- Dr. Seuss Word Challenge • Keep track of words read with the Word-Counter-Upper to help reach the combined goal of 20 million word. Enter to win prizes. (Note: When signing up, make sure you put in an adult birth year and not your kid’s birth year, or it will not let you sign up at that time. After making this mistake, I came back a day later and was able to try again.)
- Lu & Bean Read – Summer Book Hunts • Lu & Bean Read‘s 2017 Summer Book Hunt Checklists are still available to download. I don’t believe they are still offering prizes. However, the Scavenger Hunt encourages kids to find and read books about summer (ie: a book about the sun); and the Treasure Hunt challenges kids to search out award winning books.
- Pizza Hut Bookit Summer Reading • To help increase reading time during the summer months, parents can sign up to receive weekly emails with summer reading activities. P.S. We do have a local connection to this program — Kate DiCamillo is their literary partner.
- Reading Rewards • This is a fun idea. Parents set up an account where kids can log their reading. The more they read, the more RR miles they collect. Parents create a “store” where kids can cash in their miles for rewards. These can be anything the parent wants – movie night, family game nights. Maybe you could even have a really big reward for a big goal, like, “If you read 10,000 books this summer, you can earn a puppy” or whatever.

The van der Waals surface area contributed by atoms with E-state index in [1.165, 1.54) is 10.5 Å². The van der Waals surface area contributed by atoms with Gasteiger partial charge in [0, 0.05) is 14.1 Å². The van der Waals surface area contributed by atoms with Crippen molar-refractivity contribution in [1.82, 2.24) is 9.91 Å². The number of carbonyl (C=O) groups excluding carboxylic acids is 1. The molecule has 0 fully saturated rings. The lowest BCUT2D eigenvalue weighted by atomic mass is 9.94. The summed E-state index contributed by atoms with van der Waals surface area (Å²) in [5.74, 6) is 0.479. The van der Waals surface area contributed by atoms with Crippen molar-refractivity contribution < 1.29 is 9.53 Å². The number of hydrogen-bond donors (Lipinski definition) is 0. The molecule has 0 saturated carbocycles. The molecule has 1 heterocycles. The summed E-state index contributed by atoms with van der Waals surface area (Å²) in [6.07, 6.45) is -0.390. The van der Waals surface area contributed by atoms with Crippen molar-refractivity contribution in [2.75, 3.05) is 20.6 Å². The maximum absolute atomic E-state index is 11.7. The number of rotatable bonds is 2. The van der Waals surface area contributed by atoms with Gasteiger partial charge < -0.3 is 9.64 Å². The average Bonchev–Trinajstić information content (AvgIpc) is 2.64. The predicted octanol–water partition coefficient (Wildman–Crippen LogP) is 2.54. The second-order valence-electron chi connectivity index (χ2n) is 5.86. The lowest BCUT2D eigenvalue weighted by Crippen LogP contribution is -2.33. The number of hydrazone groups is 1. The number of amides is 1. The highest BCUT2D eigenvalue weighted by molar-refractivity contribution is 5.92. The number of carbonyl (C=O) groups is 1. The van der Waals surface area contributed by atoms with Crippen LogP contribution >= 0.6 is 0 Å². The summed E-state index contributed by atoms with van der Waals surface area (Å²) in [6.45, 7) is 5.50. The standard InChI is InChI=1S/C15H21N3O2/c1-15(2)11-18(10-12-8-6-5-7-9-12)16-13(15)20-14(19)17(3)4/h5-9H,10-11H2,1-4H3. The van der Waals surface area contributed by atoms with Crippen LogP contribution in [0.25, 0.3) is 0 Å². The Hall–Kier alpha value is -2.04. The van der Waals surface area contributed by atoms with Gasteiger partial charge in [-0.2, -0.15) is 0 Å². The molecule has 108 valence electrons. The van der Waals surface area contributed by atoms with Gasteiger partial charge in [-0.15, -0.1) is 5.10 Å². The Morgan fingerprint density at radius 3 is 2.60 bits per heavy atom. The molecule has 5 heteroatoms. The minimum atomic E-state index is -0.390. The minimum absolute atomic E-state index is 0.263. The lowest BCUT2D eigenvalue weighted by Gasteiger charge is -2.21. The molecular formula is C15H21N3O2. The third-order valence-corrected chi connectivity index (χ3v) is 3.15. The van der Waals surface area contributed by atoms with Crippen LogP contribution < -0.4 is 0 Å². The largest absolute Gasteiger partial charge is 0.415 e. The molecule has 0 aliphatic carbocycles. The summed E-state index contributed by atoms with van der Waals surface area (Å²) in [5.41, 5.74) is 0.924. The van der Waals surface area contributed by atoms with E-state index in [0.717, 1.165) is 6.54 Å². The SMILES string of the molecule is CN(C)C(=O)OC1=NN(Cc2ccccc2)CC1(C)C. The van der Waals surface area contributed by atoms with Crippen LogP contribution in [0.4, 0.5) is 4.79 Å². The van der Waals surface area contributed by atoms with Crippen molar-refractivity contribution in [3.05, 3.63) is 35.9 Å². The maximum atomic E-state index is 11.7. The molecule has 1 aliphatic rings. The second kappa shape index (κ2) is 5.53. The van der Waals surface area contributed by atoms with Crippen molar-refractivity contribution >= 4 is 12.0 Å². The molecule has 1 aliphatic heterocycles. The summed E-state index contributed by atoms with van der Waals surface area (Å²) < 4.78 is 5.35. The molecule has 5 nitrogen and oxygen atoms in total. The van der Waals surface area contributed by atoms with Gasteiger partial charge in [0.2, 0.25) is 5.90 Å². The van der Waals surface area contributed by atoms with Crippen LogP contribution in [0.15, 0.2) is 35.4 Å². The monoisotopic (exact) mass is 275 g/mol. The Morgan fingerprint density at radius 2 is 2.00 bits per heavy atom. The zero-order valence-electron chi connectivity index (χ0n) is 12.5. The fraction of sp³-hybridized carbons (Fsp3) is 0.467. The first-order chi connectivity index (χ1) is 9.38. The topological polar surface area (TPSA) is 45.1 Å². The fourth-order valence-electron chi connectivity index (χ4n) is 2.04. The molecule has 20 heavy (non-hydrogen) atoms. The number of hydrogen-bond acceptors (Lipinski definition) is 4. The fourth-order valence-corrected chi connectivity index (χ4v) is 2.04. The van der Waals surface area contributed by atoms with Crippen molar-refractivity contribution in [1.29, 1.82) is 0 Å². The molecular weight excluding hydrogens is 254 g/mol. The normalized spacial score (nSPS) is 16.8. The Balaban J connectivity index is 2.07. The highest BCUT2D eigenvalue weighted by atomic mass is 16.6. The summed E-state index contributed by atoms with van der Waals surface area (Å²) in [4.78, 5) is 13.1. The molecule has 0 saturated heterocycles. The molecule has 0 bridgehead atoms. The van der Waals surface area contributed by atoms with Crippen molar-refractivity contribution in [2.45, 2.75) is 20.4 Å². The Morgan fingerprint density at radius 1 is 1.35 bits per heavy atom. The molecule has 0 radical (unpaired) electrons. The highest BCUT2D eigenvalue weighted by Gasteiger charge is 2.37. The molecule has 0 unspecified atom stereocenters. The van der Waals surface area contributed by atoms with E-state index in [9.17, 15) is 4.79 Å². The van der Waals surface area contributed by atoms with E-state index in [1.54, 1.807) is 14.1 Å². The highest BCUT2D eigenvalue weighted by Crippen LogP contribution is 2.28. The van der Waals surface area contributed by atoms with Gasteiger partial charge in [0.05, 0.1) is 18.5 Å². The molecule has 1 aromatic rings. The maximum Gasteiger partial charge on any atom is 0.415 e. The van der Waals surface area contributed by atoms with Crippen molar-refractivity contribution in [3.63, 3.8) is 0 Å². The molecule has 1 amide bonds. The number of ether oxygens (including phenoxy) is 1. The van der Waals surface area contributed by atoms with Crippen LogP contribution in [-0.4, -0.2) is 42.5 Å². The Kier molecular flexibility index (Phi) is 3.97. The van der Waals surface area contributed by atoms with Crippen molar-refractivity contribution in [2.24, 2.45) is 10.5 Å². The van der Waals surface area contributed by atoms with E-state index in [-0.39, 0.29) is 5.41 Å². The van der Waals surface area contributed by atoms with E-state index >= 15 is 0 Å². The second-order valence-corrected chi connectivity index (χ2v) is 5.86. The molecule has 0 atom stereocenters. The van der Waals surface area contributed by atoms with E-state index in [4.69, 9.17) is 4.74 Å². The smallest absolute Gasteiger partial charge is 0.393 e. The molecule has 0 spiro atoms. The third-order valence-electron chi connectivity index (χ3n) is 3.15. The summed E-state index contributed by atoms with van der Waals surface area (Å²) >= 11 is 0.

- Scholastic Magical Summer of Reading Program • This program started already on April 8th! Kids can earn rewards by logging reading minutes.
- Sylvan Book Adventure • I believe this was my favorite free program. However, it is now a subscription program: After the first free month, the subscription costs $43.74/year for 1 child or $74.98/year for up to 5 children. This is a little steep in my opinion, but may be worth it for many parents because of the extra activities, quizzes and reporting that come with it.
- Sync Audiobook Program for Teens • This free summer audiobook program for teens gives away two complete audiobook downloads each week. This program started in April, so if you sign up now, you’ll have missed a few titles already.
Other Summer Reading Incentives:
- Chuck E. Cheese • Print off the Reading Rewards Calendar, mark off “every day that your kids is awesome” and your kid gets 10 free tokens. I guess the parent gets to decide what constitutes “awesome”. There are other rewards calendars in this program, too.
- Thursday Rockin Readers at Nicollet Commons • On Thursdays, local principals stop by for a story time before a family-friendly concert.
- Minnesota State Fair • Don’t forget to finish off your summer of reading at the fair with Read and Ride Day, which is Wednesday, August 29, 2018.
- Reading Logs • For kids who like to write it all down, pick up a reading log or journal, like the one pictured below from Amazon.
*Amazon links are affiliate links and Family Fun Twin Cities receives a small commission on any purchases through our site.
We will keep our eyes open and add on to this list if we find other programs.